America’s swimming hero Michael Phelps has recounted being drug tested 13 times in the leadup to the Rio Olympics.
Phelps made the revelation before a Congressional hearing in Washington on Tuesday, saying the numbers were baffling.
Many of his peers, though, did not face that same testing.
According to an Independent Observer report from the World Anti-Doping Agency, 1,913 athletes in 10 high-risk sports had no record of testing in 2016.
Swimming, track and field and weightlifting are among those considered high-risk sports. But the number is actually higher.
That same report noted 4,125 athletes out of 11,470 confirmed entrants in the athletes village the week before the Olympics had no record of testing last year before Rio.
“I can’t do anything about any other athletes,” said Phelps, the winningest Olympian ever with 28 medals. “I’ve done (out of competition paperwork) for 16 years.”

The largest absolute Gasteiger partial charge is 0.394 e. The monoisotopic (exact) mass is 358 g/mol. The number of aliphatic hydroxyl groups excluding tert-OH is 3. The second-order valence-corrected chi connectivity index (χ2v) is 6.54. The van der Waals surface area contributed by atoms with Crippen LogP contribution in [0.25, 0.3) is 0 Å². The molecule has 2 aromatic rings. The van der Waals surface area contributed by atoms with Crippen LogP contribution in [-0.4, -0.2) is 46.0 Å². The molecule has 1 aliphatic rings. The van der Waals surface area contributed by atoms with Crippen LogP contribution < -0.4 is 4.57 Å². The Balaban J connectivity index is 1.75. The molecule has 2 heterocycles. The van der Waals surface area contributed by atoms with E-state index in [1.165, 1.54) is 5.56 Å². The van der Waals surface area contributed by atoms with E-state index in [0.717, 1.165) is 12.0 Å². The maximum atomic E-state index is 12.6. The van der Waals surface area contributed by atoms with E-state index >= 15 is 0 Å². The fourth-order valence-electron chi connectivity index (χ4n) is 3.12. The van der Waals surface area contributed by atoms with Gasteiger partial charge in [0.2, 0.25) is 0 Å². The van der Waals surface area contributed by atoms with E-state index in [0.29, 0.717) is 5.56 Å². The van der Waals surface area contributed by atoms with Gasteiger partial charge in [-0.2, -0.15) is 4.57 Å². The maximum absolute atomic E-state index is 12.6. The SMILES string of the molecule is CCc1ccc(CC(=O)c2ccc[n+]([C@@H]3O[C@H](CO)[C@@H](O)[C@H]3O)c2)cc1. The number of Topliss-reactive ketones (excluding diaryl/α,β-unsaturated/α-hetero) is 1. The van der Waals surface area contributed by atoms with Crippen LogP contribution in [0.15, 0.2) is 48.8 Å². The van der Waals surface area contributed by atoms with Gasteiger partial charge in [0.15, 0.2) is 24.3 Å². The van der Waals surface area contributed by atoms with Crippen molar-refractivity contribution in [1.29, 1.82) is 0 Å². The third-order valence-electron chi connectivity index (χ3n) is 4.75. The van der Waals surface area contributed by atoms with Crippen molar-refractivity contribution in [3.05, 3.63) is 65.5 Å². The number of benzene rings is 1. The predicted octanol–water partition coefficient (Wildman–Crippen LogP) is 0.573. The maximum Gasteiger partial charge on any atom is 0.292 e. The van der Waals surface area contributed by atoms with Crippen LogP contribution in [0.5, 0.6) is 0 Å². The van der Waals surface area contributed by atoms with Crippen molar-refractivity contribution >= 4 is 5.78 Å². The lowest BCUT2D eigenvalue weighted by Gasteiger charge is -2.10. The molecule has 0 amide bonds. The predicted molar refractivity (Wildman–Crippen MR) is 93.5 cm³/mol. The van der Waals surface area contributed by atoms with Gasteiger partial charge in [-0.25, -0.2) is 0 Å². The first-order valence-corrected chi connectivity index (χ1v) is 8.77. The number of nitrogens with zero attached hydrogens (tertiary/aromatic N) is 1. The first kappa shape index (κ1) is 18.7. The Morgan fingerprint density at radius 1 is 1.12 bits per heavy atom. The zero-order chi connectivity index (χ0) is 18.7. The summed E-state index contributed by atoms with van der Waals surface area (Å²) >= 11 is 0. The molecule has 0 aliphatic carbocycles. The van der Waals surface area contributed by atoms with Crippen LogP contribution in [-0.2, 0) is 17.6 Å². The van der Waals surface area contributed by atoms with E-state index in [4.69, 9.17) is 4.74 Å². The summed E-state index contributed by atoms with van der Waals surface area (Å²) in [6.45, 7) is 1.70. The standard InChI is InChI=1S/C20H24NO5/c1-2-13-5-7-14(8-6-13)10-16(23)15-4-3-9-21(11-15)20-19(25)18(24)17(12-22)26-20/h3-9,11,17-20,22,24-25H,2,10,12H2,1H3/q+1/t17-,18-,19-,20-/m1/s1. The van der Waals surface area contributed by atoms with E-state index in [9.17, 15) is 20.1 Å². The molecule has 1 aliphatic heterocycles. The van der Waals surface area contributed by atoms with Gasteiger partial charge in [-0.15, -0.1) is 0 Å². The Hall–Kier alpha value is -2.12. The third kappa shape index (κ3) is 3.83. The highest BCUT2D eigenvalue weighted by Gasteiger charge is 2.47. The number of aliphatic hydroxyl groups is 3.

Phelps was one of five panelists to testify before the House Energy and Commerce Subcommittee on Oversight and Investigations.
He was joined by Adam Nelson, who was re-awarded Olympic gold from the 2004 Games more than a decade later after Ukraine’s Yuriy Bilonoh was stripped of his title for a doping violation.
Both athletes recounted the impact of anti-doping on their lives, with out-of-competition testing requiring them to submit their whereabouts information and give samples when doping control officers call.
Phelps noted being woken up at 6 a.m. on an off-day of training as an example.
“Those are the things that we’re doing as athletes to make sure the sport’s clean,” he said, “and I wish I could say that about everyone else.”
Also testifying were U.S. Anti-Doping Agency CEO Travis Tygart, International Olympic Committee medical and science director Richard Budgett and World Anti-Doping Agency deputy director general Rob Koehler.